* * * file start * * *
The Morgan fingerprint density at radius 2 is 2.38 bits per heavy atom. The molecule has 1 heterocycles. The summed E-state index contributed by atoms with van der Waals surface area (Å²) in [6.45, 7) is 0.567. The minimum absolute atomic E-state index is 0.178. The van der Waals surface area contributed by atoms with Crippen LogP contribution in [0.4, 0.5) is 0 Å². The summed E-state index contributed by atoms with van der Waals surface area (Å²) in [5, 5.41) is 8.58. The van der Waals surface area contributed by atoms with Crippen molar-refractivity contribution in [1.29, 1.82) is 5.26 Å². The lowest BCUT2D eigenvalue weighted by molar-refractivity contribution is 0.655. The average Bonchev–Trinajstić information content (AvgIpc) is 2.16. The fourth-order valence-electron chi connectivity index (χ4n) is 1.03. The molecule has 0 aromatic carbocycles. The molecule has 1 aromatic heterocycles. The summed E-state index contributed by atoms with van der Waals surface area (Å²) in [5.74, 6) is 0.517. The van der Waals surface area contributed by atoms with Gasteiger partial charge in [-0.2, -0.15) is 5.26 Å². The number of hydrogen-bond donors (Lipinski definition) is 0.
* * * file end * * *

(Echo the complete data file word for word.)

The Morgan fingerprint density at radius 2 is 2.38 bits per heavy atom. The molecule has 1 heterocycles. The summed E-state index contributed by atoms with van der Waals surface area (Å²) in [6.45, 7) is 0.567. The minimum absolute atomic E-state index is 0.178. The van der Waals surface area contributed by atoms with Crippen LogP contribution in [0.4, 0.5) is 0 Å². The summed E-state index contributed by atoms with van der Waals surface area (Å²) in [5, 5.41) is 8.58. The van der Waals surface area contributed by atoms with Crippen molar-refractivity contribution in [1.29, 1.82) is 5.26 Å². The lowest BCUT2D eigenvalue weighted by molar-refractivity contribution is 0.655. The average Bonchev–Trinajstić information content (AvgIpc) is 2.16. The fourth-order valence-electron chi connectivity index (χ4n) is 1.03. The molecule has 0 aromatic carbocycles. The molecule has 1 aromatic heterocycles. The summed E-state index contributed by atoms with van der Waals surface area (Å²) in [5.74, 6) is 0.517. The van der Waals surface area contributed by atoms with Gasteiger partial charge in [-0.2, -0.15) is 5.26 Å². The number of hydrogen-bond donors (Lipinski definition) is 0.